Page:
Super Tuesdayâ€™s Voting Glitches
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Super Tuesday was not just a referendum on presidential candidates. It was a test of the nation's ever-evolving voting systems and there were glitches reported coast-to-coast, with the most serious possibly being in Georgia, where a new voter ID requirement and electronic check-in process delayed voting in dozens of locations and prompted some people to leave.
"I think this is the most significant election administration story of the day," said David Becker, director of People for the American Way's Democracy campaign, which runs a nationwide voter hotline on election days. "We knew this would happen with voter ID. There were long lines, bottlenecks at the check-in table, voting machines not in use."
The Atlanta Journal Constitution 's website recorded hundreds of voter experiences. While many said the state's new electronic poll books, which list voters' names, and its photo ID requirement was not a problem, dozens of people said otherwise.
One such comment said, "Long, long lines, with three women who did not appear to know how to work machines, working on the only three machines provided to the precinct, while hundreds of voters stood in line waiting to vote; waited for more than an hour to cast my vote, which took less than 30 seconds!"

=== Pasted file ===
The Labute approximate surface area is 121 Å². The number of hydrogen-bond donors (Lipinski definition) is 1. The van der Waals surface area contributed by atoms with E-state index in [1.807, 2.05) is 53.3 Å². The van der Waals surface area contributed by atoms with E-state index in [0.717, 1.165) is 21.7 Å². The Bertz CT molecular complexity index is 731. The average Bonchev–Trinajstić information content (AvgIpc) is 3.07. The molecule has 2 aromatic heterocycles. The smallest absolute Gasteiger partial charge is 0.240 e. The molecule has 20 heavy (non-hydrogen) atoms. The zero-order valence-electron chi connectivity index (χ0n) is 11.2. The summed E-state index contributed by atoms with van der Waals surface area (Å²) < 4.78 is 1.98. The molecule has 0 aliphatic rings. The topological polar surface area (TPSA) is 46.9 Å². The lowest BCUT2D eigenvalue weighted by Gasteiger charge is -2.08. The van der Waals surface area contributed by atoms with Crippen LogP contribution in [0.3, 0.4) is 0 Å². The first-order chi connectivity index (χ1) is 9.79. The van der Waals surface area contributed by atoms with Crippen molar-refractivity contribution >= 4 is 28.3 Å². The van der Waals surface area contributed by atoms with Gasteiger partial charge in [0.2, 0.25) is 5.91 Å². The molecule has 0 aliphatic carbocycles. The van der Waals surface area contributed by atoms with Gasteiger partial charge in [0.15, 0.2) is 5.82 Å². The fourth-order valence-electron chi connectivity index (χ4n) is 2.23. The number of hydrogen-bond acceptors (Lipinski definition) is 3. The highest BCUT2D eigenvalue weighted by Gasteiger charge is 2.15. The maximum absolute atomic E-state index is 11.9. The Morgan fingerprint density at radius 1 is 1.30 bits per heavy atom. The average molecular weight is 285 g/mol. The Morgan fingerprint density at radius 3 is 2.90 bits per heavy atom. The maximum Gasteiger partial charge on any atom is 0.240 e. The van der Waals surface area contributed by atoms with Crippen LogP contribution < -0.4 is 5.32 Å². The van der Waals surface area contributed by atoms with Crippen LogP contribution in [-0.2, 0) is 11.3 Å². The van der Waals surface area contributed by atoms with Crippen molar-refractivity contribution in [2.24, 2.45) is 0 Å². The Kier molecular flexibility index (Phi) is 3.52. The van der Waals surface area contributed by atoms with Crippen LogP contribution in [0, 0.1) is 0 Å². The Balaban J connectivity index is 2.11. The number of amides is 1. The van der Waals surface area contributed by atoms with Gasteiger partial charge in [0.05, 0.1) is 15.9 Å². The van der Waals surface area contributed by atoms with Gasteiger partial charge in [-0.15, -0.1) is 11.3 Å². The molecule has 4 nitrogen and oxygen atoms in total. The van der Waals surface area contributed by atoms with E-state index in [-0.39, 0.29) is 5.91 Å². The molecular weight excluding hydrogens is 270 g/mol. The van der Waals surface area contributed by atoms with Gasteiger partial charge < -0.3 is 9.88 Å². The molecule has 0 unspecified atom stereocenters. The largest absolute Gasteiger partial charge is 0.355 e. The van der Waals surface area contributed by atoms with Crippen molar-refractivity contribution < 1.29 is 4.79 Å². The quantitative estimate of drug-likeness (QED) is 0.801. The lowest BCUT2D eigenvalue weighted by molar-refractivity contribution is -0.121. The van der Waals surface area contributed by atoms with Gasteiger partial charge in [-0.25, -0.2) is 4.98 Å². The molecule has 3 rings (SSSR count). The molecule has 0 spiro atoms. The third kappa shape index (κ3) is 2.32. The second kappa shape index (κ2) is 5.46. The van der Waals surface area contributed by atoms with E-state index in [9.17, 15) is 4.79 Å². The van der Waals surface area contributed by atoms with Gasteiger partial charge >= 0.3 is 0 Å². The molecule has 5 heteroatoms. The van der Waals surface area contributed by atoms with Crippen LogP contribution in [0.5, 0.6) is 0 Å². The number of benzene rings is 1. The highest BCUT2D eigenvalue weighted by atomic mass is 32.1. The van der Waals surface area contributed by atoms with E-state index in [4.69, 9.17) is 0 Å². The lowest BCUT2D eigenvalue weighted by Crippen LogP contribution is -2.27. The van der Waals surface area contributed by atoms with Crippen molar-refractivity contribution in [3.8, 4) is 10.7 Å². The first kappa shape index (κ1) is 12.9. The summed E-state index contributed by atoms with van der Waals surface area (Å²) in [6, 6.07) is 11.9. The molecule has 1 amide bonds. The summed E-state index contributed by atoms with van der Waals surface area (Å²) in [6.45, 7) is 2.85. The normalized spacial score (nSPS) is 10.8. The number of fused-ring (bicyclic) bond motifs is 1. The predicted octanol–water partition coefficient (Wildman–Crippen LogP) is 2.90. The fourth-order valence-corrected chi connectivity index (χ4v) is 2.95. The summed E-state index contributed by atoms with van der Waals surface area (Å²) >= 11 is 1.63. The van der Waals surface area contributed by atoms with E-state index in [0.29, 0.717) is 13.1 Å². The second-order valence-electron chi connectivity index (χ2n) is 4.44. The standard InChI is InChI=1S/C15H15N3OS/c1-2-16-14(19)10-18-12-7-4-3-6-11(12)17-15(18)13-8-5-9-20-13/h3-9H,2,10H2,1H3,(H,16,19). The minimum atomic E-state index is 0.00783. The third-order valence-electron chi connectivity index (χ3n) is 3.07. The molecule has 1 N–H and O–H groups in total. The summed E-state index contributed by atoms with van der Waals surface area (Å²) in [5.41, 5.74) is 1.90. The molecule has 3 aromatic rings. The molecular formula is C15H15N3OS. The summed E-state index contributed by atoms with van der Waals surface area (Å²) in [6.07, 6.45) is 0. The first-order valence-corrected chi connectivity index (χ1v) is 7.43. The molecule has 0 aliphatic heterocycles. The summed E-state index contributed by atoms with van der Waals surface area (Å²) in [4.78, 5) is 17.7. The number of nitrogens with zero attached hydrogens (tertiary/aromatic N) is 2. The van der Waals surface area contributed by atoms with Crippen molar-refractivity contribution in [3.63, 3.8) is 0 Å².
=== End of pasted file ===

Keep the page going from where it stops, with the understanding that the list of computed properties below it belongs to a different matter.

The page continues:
Another said, "The dozen or so voting booths sat empty most of the time while a long line of people waited 45 minutes or more just to pass through "station 2." In the past, paper printouts were used to look up voter records, and this was much much faster. The precinct workers said they won't get any additional computers for November, so it's doubtful I'll wait through what will surely be an even longer line in the general election. What a shame."
Matt Corrothers, director of media relations for Georgia Secretary of State Karen Handel, said his state had a very positive experience voting on Super Tuesday, saying, "Waiting in line at a polling place is not indicative of a problem with the process."
County election officials, not the secretary of state, provide the check-in terminals used, he said. In the near-future, Carrothers said Handel would meet with county officials to encourage early and absentee voting, and to buy more "check-in terminals." He rejected any claim that the state's new voter ID law was to blame.